Suffering for doing good

Reflections on the Readings for Sunday 11 May 2014 [Fourth Sunday of Easter]
Acts 2:14a, 36-41; Psalm 23; 1 Peter 2:20b-25; John 10:1-10 (find the readings here.)

Because Jesus’ crucifixion is so much part of the Gospel story, I sometimes lose sight of how totally unfair it all was. Jesus lived a completely good life. He was the embodiment of love. Yet his life of radical obedience to God threatened the vested interests of those in power, and so they had him put to death. How did Jesus remain faithful and not retaliate against such evil and injustice? Peter tells us that he entrusted himself to the one who judges justly. Jesus knew God as his shepherd. He would have known Psalm 23 – he probably often prayed it. He experienced his Father’s care and guidance; he drew strength from his relationship with God. And so when it came to the times of crisis, in the valley of the shadow of death, he knew that even there the Father was with him and would give him what he needed to keep traveling the path.

The resurrection is God’s vindication of Jesus’ innocence. The one who was mistreated, the victim of gross injustice, has been raised to the position of Lord, and has been declared by God to be the Messiah, the chosen one sent by God. It is the divine declaration that the way of Jesus is the way to life, even when the darkness tries to snuff it out. In his sermon, Peter offers his hearers the opportunity to become part of the Easter story. He invites them to recognize and respond to what God is doing. The God made known in Jesus does not hold people’s sins against them, but offers complete forgiveness and participation in the divine life through the gift of the Holy Spirit. To respond to this invitation is to return to the shepherd and guardian of our souls. It is to find life.

Many people know that Jesus said: “I am the good shepherd”. But in today’s Gospel reading he describes himself as the gate – the way for the sheep to go in and out to find safety and pasture. Anyone who would take us a way other than the way of Jesus is not, ultimately, leading us to life in abundance. And what is the way of Jesus? Peter writes that when we do good, and continue to do it even when we are persecuted for it, we are following Jesus’ example. He was motivated by love and absolute trust in God. Jesus did not retaliate with violence. That does not mean that Jesus was a push-over. He refused to compromise his calling. He did his Father’s work even when powerful people told him to stop. He did not allow evil to get the better of him by pulling him down to its level. When he was insulted, he did not allow the insult to lessen his image of who he was in God. Nor did he return the insult, because that would be to become the very lovelessness that he had come to conquer. How could he do that? Where did his strength and steadfastness come from? He knew God as his shepherd. He placed himself in God’s hands. And he trusted God with the conclusion of his story. The worst that people could do to him – crucifixion – was not the last word.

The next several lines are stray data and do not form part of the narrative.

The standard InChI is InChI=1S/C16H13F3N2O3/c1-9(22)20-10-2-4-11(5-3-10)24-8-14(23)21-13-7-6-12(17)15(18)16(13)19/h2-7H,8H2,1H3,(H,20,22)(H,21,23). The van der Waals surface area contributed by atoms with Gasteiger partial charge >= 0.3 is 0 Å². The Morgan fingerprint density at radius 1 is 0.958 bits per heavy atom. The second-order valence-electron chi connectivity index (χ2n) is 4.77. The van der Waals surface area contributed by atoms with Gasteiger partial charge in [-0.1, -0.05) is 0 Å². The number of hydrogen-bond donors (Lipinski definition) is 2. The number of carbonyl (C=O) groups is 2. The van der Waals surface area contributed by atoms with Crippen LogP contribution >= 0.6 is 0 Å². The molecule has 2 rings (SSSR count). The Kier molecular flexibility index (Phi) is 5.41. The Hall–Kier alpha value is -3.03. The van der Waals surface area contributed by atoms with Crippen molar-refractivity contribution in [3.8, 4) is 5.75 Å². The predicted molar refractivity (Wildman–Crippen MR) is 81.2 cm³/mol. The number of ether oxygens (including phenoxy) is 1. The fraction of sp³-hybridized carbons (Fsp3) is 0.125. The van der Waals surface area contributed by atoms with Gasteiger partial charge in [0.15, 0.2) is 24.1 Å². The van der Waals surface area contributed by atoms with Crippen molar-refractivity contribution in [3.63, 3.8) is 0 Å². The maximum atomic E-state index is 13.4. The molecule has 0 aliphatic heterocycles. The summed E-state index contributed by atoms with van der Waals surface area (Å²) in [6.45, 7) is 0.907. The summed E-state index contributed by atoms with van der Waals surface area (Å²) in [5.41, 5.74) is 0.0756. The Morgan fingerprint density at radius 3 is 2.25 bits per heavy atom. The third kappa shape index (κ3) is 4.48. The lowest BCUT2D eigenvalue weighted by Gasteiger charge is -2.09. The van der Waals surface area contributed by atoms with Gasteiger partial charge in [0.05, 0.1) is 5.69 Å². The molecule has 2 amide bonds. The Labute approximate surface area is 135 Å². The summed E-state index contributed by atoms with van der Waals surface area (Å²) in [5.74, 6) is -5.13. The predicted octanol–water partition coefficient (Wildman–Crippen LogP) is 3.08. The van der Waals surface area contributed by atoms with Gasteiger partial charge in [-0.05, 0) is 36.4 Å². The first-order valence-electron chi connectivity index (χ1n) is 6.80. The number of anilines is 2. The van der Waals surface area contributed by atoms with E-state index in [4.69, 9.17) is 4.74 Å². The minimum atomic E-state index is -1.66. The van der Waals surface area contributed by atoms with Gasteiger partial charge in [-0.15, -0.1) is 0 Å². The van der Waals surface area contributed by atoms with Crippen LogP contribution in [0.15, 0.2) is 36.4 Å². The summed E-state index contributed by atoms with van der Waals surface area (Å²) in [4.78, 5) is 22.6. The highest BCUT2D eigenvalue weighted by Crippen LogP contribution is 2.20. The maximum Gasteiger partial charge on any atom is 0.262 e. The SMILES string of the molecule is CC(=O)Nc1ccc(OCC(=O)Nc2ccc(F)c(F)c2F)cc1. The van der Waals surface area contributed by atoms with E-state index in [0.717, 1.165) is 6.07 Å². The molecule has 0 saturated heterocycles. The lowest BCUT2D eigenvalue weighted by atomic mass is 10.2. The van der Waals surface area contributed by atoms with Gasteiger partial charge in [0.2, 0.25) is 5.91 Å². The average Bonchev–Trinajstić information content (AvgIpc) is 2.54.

We can follow Jesus’ example because Jesus has brought us back to God. We are no longer like lost sheep – frightened, aimless, having to go through life looking after ourselves. We have been given the Spirit of God. We have been embraced by God – and therefore returned to the one who guards and guides us, to the shepherd who finds good pasture and refreshing water for us, who walks with us through the dark and terrifying times, and who brings us safely through to the other side.

I originally posted this on 11 May 2011.

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About Jessie Rogers

I'm a Scripture scholar and Godly Play practitioner living in Ireland.
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